Why is their so much about demons and demon posession in the New Testament and it only covers approximately 100 years and very little in the Old Testament ?

    Just wondering.

  • David_Jay

    The only source I can cite with any alleged experience in these matters from a Christian perspective is the Roman Catholic Church.

    Before I continue, I want to reiterate that I am a Jew. Jews are not in the business of making converts, proselytizing, or actively adding members to our religion. I am also not advocating religion as a panacea or claiming that Jews hold the Roman Catholic Church as the authority in spiritual matters. This is only to add some educational data that might be useful in answering the question posed. No intention is made to suggest that the following information is the "ultimate truth" in the matter.

    While Judaism has some demonology in its theology, it is neither universal to Jewish religion nor embraced by every Jew. However some of the basic theological principles did transfer to Catholicism.

    According to Catholic teaching (and insight I was given by a priest who served in the past as an exorcist), the Catholic view is that actual possession (an extraordinary and rare situation in that religion's views) is always invited. It never, ever happens to someone who is not in one manner or another dabbling in some activity in which interest or desire invites contact.

    The contact can begin quite innocently through curiosity, and the very few "genuine" cases on record seem to have that as an earmark. But, interestingly enough, the Church makes claim to so few cases of genuine demonic possession that it is almost non-existent. This does not mean exorcisms do not occur, as quite many indeed do today, but that rite is not merely the ritual expelling of a demon that has possessed a person, but more often a demon that is harassing a person. The blessing of an object for a holy purpose or to protect it from evil is also an exorcism.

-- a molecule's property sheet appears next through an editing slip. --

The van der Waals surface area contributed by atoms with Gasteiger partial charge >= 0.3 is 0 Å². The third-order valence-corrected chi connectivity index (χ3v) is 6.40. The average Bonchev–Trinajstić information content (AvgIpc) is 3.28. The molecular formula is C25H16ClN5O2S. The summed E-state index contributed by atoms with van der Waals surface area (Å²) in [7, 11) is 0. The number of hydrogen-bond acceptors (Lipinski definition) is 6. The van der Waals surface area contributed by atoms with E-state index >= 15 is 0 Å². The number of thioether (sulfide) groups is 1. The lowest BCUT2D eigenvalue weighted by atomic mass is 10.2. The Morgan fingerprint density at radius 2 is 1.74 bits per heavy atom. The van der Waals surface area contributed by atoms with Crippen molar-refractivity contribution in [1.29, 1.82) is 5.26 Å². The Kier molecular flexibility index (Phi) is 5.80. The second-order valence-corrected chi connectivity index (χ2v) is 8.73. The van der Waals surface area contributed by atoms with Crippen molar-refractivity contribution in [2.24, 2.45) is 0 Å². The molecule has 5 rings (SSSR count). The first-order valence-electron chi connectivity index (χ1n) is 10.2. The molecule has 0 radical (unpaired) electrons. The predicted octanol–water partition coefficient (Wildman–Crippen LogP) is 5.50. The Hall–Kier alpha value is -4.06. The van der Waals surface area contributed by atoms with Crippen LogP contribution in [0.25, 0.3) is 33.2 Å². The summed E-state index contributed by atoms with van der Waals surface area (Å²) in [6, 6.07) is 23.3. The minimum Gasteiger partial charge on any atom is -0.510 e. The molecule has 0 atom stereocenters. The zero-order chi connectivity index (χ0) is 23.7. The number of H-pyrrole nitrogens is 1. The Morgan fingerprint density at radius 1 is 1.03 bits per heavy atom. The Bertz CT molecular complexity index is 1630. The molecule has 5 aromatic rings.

The rite to expell a demon possession is not performed until all scientific explanations and medical procedures have been exhausted. Occasionally the rite may be performed on a mentally ill subject who merely believes they are possessed when medical professionals believe it can help the same. But subjects who claim possession are medical subjects first and a!ways until such a time as no explanation is left and signs are met that theologically fit the pattern of possession.

    The Church does not release details about cases and more often than not hides the identities of the current exorcists in practice. Demonology suggests that demons recognize a hierarchy in Christianity, wherein lesser demons can be exercised by some denominations but others require longer standing (older) churches or denominations. This seems to be the unspoken rule recognized by the churches as well for when some churches fail in a possession case, regardless of the formal views they may have about the Holy See, the Catholic Church is always contacted for the most severe cases. Apparently, as demonology suggests, some demons will only be exercised by the oldest Christian authority.